(Required) Black hole departure.

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rookiepilot
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(Required) Black hole departure.

Post by rookiepilot » Sun Jun 09, 2019 5:10 pm

https://www.flyingmag.com/aftermath-into-the-dark

As Peter Garrison's outstanding work has been linked, I happened on this one profiling 3 somewhat similar fatal accidents, one fairly recent.

First one, 1995:

On a November night in 1995, a Beech Baron 58 departed from Runway 24 at Cleveland’s Burke Lakefront Airport (KBKL), on the south shore of Lake Erie. It was bound for Raleigh, North Carolina, with five aboard. The Baron climbed to 200 feet above the end of the runway and began a right turn. The tower controller, who had been watching the airplane, turned away. A couple of minutes later, he had a call from a city operations office asking whether he could see smoke out on the lake.

Second:

On a clear, moonlit evening in January 2008, a Baron 58 left KBKL for Niagara Falls. The pilot, 68, an 18,000-hour ATP and CFI–I with a stack of ratings, was alone. He took off from Runway 24 with instructions to turn right on course. The tower controller watched as the Baron climbed, banked to the right and then descended in a steepening arc and plunged into the lake.

Third: (late 2016, thread here) http://www.avcanada.ca/forums2/viewtopi ... hilit=Kbkl

"In December 2016, an hour before midnight, a Cessna Citation CJ4 took off from Runway 24 at KBKL with instructions to turn right to 330 and maintain 2,000 feet.
You know what happened next."

What Peter doesn't explicitly say, is this instruction is required by ATC for all runway 24 IFR departures at Burke Lakefront, to avoid Cleveland Hopkins to the west. At least when I was there.

Kinda like the left turn off 26 at YTZ for the SID, but having done both (in the daytime) I think it's more extreme. I wouldn't want to do it on an overcast night if I could avoid it.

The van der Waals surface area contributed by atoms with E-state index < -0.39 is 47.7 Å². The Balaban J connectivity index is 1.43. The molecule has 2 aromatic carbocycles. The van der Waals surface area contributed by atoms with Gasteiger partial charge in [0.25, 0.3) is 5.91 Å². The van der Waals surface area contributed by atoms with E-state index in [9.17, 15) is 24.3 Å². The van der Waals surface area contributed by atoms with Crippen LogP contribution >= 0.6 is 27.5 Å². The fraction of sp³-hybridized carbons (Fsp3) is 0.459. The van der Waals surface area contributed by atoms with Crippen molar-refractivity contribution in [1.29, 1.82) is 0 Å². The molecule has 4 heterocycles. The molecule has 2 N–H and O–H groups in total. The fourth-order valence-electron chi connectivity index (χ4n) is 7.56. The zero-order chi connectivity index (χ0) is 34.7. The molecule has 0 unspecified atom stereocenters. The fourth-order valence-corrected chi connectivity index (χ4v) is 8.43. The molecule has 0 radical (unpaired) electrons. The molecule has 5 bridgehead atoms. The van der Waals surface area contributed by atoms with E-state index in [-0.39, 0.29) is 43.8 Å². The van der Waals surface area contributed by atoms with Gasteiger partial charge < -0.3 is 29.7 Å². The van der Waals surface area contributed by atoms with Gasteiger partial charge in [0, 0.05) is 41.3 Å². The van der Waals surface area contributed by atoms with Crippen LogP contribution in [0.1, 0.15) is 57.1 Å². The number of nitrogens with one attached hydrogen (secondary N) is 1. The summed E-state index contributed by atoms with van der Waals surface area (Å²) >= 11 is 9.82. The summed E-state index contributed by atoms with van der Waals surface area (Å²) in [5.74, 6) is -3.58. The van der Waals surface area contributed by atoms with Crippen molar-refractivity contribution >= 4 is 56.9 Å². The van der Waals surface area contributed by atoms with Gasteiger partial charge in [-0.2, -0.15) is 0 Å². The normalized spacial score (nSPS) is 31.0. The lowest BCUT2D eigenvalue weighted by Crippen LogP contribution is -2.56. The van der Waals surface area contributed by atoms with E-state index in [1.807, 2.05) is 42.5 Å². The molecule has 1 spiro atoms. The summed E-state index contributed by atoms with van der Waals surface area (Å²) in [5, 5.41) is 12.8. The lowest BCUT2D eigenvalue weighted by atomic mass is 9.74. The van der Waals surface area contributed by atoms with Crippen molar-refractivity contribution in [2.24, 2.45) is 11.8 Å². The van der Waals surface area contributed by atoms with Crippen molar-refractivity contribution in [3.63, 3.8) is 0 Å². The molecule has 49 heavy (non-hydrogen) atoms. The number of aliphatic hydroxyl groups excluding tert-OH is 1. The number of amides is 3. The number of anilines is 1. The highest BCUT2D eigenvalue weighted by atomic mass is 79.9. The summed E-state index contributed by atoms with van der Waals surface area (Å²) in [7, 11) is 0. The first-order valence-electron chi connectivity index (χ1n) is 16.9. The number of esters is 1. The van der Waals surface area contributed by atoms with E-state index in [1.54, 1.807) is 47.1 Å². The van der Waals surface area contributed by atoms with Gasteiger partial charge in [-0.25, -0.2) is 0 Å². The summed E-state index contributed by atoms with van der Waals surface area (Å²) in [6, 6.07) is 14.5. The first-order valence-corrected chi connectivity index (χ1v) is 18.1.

Good little article for the less experienced like me out there.
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Last edited by rookiepilot on Sun Jun 09, 2019 6:08 pm, edited 1 time in total.

C.W.E.
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Re: (Required) Black hole departure.

Post by C.W.E. » Sun Jun 09, 2019 5:17 pm

Is there any difference between a " black hole departure " and a departure in IMC with a 200 foot ceiling?
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Re: (Required) Black hole departure.

Post by CpnCrunch » Sun Jun 09, 2019 5:49 pm

C.W.E. wrote:
Sun Jun 09, 2019 5:17 pm
Is there any difference between a " black hole departure " and a departure in IMC with a 200 foot ceiling?
Yes.
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Re: (Required) Black hole departure.

Post by rookiepilot » Sun Jun 09, 2019 5:50 pm

C.W.E. wrote:
Sun Jun 09, 2019 5:17 pm
Is there any difference between a " black hole departure " and a departure in IMC with a 200 foot ceiling?
Maybe the required turn, in these examples?
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Last edited by rookiepilot on Sun Jun 09, 2019 7:53 pm, edited 1 time in total.

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Re: (Required) Black hole departure.

Post by pelmet » Sun Jun 09, 2019 6:11 pm

Well, the black hole departures are definitely different. At the short northern strips it was frequently a case of rotating and then it was if someone had painted all the windows black, even while the main gear was still on the ground.

Not a big deal, if you are onto the adequate instruments right away.

And some of these strips had close-in high terrain requiring a 180 degree turn starting at about one hundred feet.